And of course, you can always have a mechanical problem with your car. Those are much more fun than mechanical problems with a bike-- you have to call a tow truck, stew at the repair shop, add a massive amount to you credit card deficit, and miss work, or where-ever it was you were going to. What fun!

    On a bike, you can repair most mechanical probelms with few small tools and be on your way. Where's the fun in that?

    Although I own a car, I find I can do almost all the things the list above says I'd have to give up if I gave up my car by bicycle. I use bikes for the majority of my transport. If I wanna go to Wal-Mart, I can. If I wanna get a video from Buttbuster (forgive me, I briefly worked at Blockbuster once) I can. I had a student whose parents made him cycle to his lessons at the arts center I teach at, and he didn't seem to have any problems getting to his lessons.

    The only thing I'd give up if I gave up my car is the ability to throw a couple of kayaks on it and drive down to the river and play on warm summer days. I think I'll keep it for that purpose alone.
    "It's always darkest right before it goes completely black"

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  14. #14
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    Yeah, that really sucks, the one thing that causes one to want/need to keep a car. I haven't driven to work since I started cycling in April 2001, and I badly wanted to get rid of my car. It's a damn A4 that I bought in 1999, before I became enlightened, and I am still paying for it. However, then I realized I need a way to get to all of the bike races this year, since I am starting to do that now. It's ironic that I now need a car to use my bike. ARG!

    Maybe I'll meet enough new friends while racing this year that next year I can pay/compensate them to let me carpool with them to the races. That'd be sweet.
    53-11, Zen.

  15. #15
    Senior Member cyclezealot's Avatar
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    I know it is not practical.. I would like to utilize mass transit as much as possible.. Trains will take you bikes lots of places.. I have gotten on the train with my bike- got off at some station and just toured.. Like to think I could do this as needed.. Certainly investigate the option before getting on the miserable freeways..

  16. #16
    Senior Member Jim311's Avatar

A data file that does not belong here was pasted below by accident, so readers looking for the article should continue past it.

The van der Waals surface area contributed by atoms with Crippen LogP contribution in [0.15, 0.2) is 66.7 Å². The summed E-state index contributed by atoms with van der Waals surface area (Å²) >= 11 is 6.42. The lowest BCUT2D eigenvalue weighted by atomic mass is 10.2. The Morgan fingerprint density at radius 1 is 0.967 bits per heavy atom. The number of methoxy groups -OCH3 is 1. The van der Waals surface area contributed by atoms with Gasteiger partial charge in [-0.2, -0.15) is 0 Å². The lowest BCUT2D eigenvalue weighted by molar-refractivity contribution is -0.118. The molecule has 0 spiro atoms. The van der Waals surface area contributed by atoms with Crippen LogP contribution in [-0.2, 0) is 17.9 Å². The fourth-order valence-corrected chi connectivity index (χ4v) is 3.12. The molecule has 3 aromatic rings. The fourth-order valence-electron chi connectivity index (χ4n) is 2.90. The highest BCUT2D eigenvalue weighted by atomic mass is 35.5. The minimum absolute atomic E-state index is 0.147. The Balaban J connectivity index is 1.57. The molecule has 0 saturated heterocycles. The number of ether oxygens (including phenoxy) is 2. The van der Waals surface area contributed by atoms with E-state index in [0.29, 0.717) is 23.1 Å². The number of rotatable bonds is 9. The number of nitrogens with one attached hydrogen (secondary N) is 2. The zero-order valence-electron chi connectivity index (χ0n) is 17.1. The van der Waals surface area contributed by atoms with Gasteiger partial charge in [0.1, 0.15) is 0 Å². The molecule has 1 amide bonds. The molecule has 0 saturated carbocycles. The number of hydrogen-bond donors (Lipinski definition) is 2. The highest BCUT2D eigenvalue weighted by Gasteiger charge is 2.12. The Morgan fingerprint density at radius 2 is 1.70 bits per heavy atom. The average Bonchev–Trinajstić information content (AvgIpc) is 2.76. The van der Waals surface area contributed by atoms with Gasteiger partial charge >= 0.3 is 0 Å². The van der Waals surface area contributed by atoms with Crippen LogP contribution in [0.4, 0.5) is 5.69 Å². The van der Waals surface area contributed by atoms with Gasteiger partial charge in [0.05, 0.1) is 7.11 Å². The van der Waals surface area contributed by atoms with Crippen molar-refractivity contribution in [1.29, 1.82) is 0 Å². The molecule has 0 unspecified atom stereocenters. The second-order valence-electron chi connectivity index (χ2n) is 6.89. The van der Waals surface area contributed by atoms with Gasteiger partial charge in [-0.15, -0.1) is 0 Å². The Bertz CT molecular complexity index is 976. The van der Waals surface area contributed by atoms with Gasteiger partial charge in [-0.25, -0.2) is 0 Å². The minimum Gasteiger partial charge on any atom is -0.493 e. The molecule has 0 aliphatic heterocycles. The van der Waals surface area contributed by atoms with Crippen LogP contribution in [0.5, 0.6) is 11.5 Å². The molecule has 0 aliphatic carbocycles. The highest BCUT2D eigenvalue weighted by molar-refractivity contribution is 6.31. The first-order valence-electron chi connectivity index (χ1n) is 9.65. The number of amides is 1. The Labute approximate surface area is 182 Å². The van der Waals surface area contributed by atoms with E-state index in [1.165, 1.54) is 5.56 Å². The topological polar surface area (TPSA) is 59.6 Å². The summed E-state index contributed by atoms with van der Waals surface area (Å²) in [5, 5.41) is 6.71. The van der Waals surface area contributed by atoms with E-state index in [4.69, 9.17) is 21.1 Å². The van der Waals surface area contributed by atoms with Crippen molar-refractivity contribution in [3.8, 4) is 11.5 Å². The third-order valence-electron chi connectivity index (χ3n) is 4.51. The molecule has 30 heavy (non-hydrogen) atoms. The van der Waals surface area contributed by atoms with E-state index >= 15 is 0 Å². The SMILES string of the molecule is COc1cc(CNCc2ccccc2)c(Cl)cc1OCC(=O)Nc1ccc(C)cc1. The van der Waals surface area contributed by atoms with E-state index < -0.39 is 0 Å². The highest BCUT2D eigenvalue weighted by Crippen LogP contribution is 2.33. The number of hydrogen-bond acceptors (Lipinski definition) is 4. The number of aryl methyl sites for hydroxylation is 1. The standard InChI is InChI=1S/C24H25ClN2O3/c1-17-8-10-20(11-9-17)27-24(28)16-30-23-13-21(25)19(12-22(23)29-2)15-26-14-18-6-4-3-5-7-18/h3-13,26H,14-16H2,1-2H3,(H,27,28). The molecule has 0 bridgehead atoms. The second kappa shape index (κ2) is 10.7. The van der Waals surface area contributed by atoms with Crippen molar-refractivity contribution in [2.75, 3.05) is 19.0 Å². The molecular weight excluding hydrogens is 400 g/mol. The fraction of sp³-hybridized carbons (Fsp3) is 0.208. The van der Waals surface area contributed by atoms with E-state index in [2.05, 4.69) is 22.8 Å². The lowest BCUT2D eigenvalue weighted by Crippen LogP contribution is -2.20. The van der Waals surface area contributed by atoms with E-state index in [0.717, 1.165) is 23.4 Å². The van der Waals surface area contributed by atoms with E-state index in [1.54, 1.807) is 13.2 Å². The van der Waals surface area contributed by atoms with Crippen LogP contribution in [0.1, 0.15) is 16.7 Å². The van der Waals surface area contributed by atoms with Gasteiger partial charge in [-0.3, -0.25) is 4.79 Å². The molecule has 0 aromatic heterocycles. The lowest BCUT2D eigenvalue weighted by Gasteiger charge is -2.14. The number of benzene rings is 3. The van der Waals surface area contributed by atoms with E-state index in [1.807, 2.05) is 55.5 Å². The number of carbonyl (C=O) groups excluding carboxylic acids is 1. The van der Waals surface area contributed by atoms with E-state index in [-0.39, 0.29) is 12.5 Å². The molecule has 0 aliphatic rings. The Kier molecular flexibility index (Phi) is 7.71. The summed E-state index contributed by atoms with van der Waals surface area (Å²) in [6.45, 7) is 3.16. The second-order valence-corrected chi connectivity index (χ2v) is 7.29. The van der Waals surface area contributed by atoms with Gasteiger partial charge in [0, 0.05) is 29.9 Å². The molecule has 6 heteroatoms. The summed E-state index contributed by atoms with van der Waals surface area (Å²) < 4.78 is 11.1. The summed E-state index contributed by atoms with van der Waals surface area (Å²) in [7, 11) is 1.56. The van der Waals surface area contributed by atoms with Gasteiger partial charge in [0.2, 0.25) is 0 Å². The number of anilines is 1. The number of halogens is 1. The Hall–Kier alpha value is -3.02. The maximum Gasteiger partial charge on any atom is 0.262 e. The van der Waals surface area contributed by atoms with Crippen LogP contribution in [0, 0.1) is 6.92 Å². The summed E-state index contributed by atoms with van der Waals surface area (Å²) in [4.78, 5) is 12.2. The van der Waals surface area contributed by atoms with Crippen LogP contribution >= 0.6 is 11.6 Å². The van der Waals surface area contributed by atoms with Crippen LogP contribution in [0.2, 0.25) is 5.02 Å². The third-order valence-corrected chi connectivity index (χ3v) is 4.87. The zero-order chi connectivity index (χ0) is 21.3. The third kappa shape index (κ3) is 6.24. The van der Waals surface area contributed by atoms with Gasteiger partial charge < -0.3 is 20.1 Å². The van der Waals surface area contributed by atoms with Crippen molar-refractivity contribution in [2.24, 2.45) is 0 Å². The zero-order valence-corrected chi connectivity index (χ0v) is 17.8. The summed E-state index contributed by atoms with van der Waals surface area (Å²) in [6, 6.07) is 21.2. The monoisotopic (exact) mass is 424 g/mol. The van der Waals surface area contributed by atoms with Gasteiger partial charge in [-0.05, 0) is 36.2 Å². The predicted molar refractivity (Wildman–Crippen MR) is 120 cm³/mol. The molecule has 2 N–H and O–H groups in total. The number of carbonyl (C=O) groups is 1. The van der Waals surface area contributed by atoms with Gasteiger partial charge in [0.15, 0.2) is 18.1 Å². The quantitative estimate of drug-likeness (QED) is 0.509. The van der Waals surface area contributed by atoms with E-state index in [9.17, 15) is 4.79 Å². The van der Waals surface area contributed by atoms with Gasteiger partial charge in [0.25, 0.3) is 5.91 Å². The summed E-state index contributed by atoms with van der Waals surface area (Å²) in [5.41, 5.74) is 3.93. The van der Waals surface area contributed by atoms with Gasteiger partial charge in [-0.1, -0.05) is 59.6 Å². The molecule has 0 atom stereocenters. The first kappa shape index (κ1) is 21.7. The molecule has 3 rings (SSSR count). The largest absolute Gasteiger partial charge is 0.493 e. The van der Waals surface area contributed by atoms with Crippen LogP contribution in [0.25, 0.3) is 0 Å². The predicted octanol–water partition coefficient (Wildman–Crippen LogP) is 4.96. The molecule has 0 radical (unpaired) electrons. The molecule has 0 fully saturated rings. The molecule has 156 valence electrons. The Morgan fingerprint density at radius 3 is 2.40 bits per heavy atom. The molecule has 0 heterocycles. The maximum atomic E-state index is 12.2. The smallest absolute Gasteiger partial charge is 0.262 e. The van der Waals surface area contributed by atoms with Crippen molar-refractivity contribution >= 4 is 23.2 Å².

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    Honestly, some of the people in this country make me sick. It's no wonder we're the most obese nation in the world.. nobody ever goes out and does anything! I'm constantly trying to recruit new riders to the ways of bicyclists but most of them just think I'm insane. I can ride my bike to class in almost half the time it takes me to drive my car, and not only saves me time but money.. all while giving me some time on the bike to get in shape and have a good time. It seems like anything that involves physical exertion is frowned upon in this country.. nobody ever gets outside and does anything anymore! This gas crunch really isn't affecting me that much, especially since I started commuting more on my bike. It saves me probably 40% or more on gas expenses. I only use like half a tank where as I used almost a full tank before. On nice days I see no reason not to ride my bike.
    My money pits:

    Cannondale Jekyll 500 with Avid Mechs and Sun DS2 rims with XT disc hubs.

    Cannondale F900 with SRAM XO shifters/derailler, Mavic X3.1 tubeless wheels, Avid Mechs, Race Face Next LP cranks, Time ATAC pedals, SRAM levers.

  17. #17
    It's in my blood Pete Clark's Avatar
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    Originally posted by Jim311
    Honestly, some of the people in this country make me sick. It's no wonder we're the most obese nation in the world.. nobody ever goes out and does anything!
    That's not true, Jim.

    We love to get out to the ball games and watch others do something!

  18. #18
    Senior Member Jim311's Avatar
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    LOL! So true. Many Americans love to watch great feats of endurance, but getting out and doing them is just a little too "extreme" when you can sit on your ass and watch it on TV
    My money pits:

    Cannondale Jekyll 500 with Avid Mechs and Sun DS2 rims with XT disc hubs.

    Cannondale F900 with SRAM XO shifters/derailler, Mavic X3.1 tubeless wheels, Avid Mechs, Race Face Next LP cranks, Time ATAC pedals, SRAM levers.

  19. #19
    Senior Member Dougmt's Avatar
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    Speaking of saving gas... I SAVE about $6.00 every trip I take to the store/work by taking the bike VS the motorhome. 5 times a week, 52 weeks a year... that's a savings of AT LEAST $1600.00 a year. I could buy a VERY nice brand new bike every year at that rate.
    Doug